"I do. I'm going to start looking today. I might even drive up there if I see something interesting. Joe, would you like to go with me if I do?" Joe's mother said.
"Not today," Joe said. "If you find something that you're serious about I'd like to see it but that isn't absolutely necessary."
"Darryl I want to get a cell phone for Joe, with the way people treat us he might need to call for help," Joe's mother said.
"I doubt you'll find one that has coverage here," Joe's father told his mother.
On one hand the argument encouraged Joe, on the other hand it did not as he had not seen his mother realize before this time that his complaints about school were founded on very real harassment at the very least and bullying whenever the teachers had their backs turned. When his mother said, "Joe, I want you to come with me today," he groaned inwardly. A long and boring car trip and then running around the city with his mother didn't seem any better than being ignored by the locals. Indeed because he would be able to move around and especially explore the mystery of the disappearing girl near the abandoned house staying in his new home town seemed far more interesting.
"I should be fine, here mom," Joe told his mother, "so far no one has done more than ignore me."
Joe's mother frowned and he was sure that she would tell him that he had to come with her. Instead she said, "I'll tell you what, I'm going to be on the telephone for most of the morning. If you insist on going out to the park I want you to be careful. Also I want you to come back at noon to see if I've found anything interesting to you."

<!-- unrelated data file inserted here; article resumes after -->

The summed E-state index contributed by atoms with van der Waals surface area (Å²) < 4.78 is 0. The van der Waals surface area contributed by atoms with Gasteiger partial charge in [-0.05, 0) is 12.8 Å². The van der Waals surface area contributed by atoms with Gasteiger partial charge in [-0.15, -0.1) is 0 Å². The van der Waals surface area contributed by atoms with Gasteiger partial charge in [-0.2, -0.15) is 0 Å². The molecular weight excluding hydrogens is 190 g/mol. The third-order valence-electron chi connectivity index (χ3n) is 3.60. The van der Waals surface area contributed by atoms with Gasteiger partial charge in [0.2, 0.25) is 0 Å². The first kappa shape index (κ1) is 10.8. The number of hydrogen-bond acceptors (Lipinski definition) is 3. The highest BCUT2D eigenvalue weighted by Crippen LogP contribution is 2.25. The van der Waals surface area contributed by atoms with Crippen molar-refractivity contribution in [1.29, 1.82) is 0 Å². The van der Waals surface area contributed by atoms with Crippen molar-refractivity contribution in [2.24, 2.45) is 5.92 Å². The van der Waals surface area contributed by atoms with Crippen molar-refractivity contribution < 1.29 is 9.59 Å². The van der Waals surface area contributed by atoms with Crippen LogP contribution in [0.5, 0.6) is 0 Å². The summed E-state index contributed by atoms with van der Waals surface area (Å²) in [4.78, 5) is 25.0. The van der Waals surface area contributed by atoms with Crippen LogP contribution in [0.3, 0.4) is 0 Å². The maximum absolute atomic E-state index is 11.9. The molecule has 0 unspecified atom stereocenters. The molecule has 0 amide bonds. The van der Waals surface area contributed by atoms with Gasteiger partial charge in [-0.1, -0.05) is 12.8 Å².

"I'll do that mom," Joe said.
"I guess that you're going to go out to the park again today?" Joe's mother asked.
"Yeah mom, there is a lot of interesting stuff to see if I don't worry about trying to get noticed by people," Joe told his mother.
"Be careful," Joe's mom told him.
"I will," He said as he headed for the door. Joe was careful to move quickly enough that he didn't have to hear anything else that his mother had to say. The argument that he'd listened to this morning was enough to dampen his day if the town had not been so offish. As Joe waked down the street he tried to think of anything he could do to make himself more welcome. He had a feeling that part of the town's problem with him was associated with the project that his father was involved in. Joe had no idea what the project was as his father discouraged questions about his work. So he could only speculate that some how the people of the town knew or suspected that the project would negatively affect them.
Thinking about what he could do to make things better for himself caused Joe to notice that several of the lawns along the street were in need of mowing. He wanted to earn money but no one was willing to pay for what he could do. But he thought, if I make a friendly gesture maybe people will at least acknowledge that I'm not here by my choice and that I don't have anything to do with whatever dad's doing that has them so upset. I'll ask dad if I can mow those lawns using our mower and gas. Maybe that will at least get people to see that I'd like to help them. Or win me some friends ... he thought.